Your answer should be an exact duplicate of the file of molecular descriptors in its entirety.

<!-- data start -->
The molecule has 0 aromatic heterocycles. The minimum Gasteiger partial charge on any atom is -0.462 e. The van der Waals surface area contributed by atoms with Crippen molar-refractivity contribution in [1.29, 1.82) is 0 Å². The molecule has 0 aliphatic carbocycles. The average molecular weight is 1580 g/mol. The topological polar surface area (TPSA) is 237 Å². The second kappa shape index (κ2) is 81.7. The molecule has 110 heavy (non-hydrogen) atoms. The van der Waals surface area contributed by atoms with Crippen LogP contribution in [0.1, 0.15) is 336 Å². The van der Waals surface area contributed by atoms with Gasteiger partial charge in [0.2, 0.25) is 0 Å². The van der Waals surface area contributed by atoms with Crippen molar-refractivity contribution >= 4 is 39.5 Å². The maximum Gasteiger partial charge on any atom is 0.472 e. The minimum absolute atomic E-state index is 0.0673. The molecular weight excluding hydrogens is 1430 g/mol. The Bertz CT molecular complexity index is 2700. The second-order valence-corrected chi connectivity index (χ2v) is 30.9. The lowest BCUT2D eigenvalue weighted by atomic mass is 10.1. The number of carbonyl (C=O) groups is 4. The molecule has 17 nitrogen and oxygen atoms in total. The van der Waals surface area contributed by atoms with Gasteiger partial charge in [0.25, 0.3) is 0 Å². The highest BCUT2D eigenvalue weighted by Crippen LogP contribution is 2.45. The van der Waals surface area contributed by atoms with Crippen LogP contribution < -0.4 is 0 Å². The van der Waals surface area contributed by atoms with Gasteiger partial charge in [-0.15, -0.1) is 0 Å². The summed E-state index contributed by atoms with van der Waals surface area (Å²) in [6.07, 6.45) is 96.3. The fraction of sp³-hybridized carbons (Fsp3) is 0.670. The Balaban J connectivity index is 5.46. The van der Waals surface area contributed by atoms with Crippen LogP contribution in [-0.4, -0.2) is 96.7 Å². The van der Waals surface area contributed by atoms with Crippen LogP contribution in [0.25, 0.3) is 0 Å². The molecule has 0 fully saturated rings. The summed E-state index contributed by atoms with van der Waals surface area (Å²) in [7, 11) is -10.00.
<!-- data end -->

The molecule has 0 aromatic heterocycles. The minimum Gasteiger partial charge on any atom is -0.462 e. The van der Waals surface area contributed by atoms with Crippen molar-refractivity contribution in [1.29, 1.82) is 0 Å². The molecule has 0 aliphatic carbocycles. The average molecular weight is 1580 g/mol. The topological polar surface area (TPSA) is 237 Å². The second kappa shape index (κ2) is 81.7. The molecule has 110 heavy (non-hydrogen) atoms. The van der Waals surface area contributed by atoms with Crippen LogP contribution in [0.1, 0.15) is 336 Å². The van der Waals surface area contributed by atoms with Gasteiger partial charge in [0.2, 0.25) is 0 Å². The van der Waals surface area contributed by atoms with Crippen molar-refractivity contribution >= 4 is 39.5 Å². The maximum Gasteiger partial charge on any atom is 0.472 e. The minimum absolute atomic E-state index is 0.0673. The molecular weight excluding hydrogens is 1430 g/mol. The Bertz CT molecular complexity index is 2700. The second-order valence-corrected chi connectivity index (χ2v) is 30.9. The lowest BCUT2D eigenvalue weighted by atomic mass is 10.1. The number of carbonyl (C=O) groups is 4. The molecule has 17 nitrogen and oxygen atoms in total. The van der Waals surface area contributed by atoms with Gasteiger partial charge in [0.25, 0.3) is 0 Å². The highest BCUT2D eigenvalue weighted by Crippen LogP contribution is 2.45. The van der Waals surface area contributed by atoms with Crippen LogP contribution < -0.4 is 0 Å². The van der Waals surface area contributed by atoms with Gasteiger partial charge in [-0.15, -0.1) is 0 Å². The summed E-state index contributed by atoms with van der Waals surface area (Å²) in [6.07, 6.45) is 96.3. The fraction of sp³-hybridized carbons (Fsp3) is 0.670. The Balaban J connectivity index is 5.46. The van der Waals surface area contributed by atoms with Crippen LogP contribution in [-0.4, -0.2) is 96.7 Å². The van der Waals surface area contributed by atoms with Crippen LogP contribution in [0.25, 0.3) is 0 Å². The molecule has 0 fully saturated rings. The summed E-state index contributed by atoms with van der Waals surface area (Å²) in [7, 11) is -10.00.